In his article, "Why Manila", Balmaceda explained how the location of the bank was determined: "The selection of the location of the headquarters of the Asian Development Bank will be based on the conditions obtaining in the proposed site that are most conducive to the smooth and successful operation of the Bank and the attainment of its objectives. ... The primary objective of the Bank is to help accelerate the economic development of the developing countries in Asia. To accomplish this, the Bank must not only know the hardships, problems and dreams of these countries, but must also look at these hardships, problems, and dreams through the eyes of these countries. The Bank must, therefore, be located in a developing country. ... Viewed and tested by the above criteria, Manila, Philippines, stands as the most ideal and the best location for the Bank, and I feel confident that the Ministerial Conference , after careful, objective, and impartial analysis and comparison of the actual conditions in the different cities being proposed, will reach the conclusion that the Philippines offers the best location for the Bank."

Balmaceda led the campaign among the Asian contending countries for Manila to get the site and won in the final ballot by just one vote over Japan. For his accomplishment, he was awarded the Presidential Award of Merit by President Diosdado Macapagal.

Hailed as "Manila’s Golden Moment of Economic Diplomacy", Amando Doronila, columnist, wrote: "The success of that diplomatic campaign was made possible by two factors: the leadership of Commerce Secretary Cornelio Balmaceda and a diplomatic service infrastructure composed of veteran and competent diplomats, led by Foreign Secretary Mauro Mendez. Balmaceda was a top grade Cabinet minister of the old school of civil servants. He rose up the ranks of the bureaucracy. He had an impeccable integrity and was respected. He was never self-promoting ..."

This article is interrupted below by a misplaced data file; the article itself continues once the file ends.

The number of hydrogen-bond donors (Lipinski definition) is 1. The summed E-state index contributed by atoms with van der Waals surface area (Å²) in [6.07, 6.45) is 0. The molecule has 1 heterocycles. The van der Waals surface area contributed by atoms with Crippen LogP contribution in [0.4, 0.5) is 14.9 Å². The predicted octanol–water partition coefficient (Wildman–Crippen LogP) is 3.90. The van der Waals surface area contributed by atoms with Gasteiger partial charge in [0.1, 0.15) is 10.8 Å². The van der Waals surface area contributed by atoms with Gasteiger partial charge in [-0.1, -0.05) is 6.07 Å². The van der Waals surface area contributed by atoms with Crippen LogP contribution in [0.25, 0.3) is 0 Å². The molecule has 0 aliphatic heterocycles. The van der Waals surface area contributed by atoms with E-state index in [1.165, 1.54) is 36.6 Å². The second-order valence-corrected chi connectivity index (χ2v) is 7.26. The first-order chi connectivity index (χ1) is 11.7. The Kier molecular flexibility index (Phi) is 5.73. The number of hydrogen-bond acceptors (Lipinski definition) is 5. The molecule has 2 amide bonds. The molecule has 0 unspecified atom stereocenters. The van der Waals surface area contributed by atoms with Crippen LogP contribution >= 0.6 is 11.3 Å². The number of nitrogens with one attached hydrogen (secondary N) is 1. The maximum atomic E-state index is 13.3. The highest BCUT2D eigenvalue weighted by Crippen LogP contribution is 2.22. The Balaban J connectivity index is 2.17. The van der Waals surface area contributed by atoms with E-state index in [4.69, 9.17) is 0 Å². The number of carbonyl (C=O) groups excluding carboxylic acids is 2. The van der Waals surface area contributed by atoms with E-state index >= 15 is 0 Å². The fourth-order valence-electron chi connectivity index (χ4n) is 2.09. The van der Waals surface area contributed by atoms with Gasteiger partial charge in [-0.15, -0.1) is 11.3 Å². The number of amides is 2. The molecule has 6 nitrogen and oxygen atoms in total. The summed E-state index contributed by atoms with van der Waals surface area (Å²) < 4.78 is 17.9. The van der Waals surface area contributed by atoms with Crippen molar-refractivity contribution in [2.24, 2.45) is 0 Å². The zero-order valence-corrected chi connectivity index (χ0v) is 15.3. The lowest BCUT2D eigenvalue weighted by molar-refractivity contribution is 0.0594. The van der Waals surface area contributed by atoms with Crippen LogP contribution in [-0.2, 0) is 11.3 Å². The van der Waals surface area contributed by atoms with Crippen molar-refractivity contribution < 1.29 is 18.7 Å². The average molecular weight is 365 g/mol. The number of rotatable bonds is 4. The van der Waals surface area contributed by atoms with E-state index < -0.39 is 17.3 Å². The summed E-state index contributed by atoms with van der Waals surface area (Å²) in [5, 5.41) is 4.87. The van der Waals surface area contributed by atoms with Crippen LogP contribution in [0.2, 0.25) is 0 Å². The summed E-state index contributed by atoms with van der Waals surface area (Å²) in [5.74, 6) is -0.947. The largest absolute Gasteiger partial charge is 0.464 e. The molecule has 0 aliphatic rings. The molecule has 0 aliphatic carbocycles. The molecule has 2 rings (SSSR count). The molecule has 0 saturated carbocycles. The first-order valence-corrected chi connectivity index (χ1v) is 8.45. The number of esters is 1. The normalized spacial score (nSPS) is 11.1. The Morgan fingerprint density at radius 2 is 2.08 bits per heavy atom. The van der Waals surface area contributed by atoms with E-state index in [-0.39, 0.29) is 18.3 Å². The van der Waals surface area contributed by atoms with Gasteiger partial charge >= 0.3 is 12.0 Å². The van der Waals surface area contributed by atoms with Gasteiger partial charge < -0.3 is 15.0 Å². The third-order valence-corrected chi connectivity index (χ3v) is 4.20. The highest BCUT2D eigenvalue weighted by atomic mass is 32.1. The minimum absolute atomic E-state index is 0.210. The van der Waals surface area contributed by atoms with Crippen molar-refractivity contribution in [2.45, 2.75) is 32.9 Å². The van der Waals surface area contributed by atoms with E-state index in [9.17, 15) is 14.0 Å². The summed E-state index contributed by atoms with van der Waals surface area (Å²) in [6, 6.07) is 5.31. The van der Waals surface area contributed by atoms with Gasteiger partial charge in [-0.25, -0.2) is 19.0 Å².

Balmaceda died at the age of 86, on April 17, 1982, barely four weeks after his wife’s death.

Legacy[edit]

Founded and established by his daughter, Grace Balmaceda, the Cornelio Balmaceda Foundation seeks to be an institution that will promote the ideals that Cornelio Balmaceda exemplified in his life. The CBF has become a family commitment to improve the quality of life in the rural communities through self-help and education, encourage cooperative enterprise, and to preserve family and Filipino cultural values.

The CBF Scholarship Program launched in 2002 provides educational assistance to underprivileged but deserving students. Qualified students from the Sarrat National High School are enrolled at the Mariano Marcos State University in Batac, Ilocos Norte.

Every year on the 15th of September, to commemorate the birthday of Cornelio Balmaceda, the Balmaceda family, composed of his children and grandchildren, go to Sarrat, Ilocos Norte, his hometown, and conduct medical and dental missions for the town folks, where volunteer doctors and dentists attend to their medical needs. Since this CBF Outreach Program started, more than a thousand people of Sarrat, mostly from the rural areas, have been given free medical check-ups and free medicines. The school teachers of Sarrat have also attended English workshops for faculty development and the school children have enjoyed feeding programs and received school material kits.

Senate Resolution[edit]

From the article of Ramon J. Farolan in the Daily Inquirer (May 21, 2012): "Some 45 years after Manila became home to the Asian Development Bank, the Senate adopted a resolution sponsored by Senator Franklin Drilon, recognizing the role of Cornelio Balmaceda, Secretary of Commerce and Industry, in the establishment of the ADB headquarters in the Philippines. In simple ceremonies held at the Senate session hall, Senate President Juan Ponce Enrile presented to the members of the Balmaceda family - Virginia B. Castro, Gloria B. Gozum, and Rosemarie B. Lazaro, accompanied by spouses Antonio Gozum and the Manuel Lazaro - Senate Resolution No. 85."

References[edit]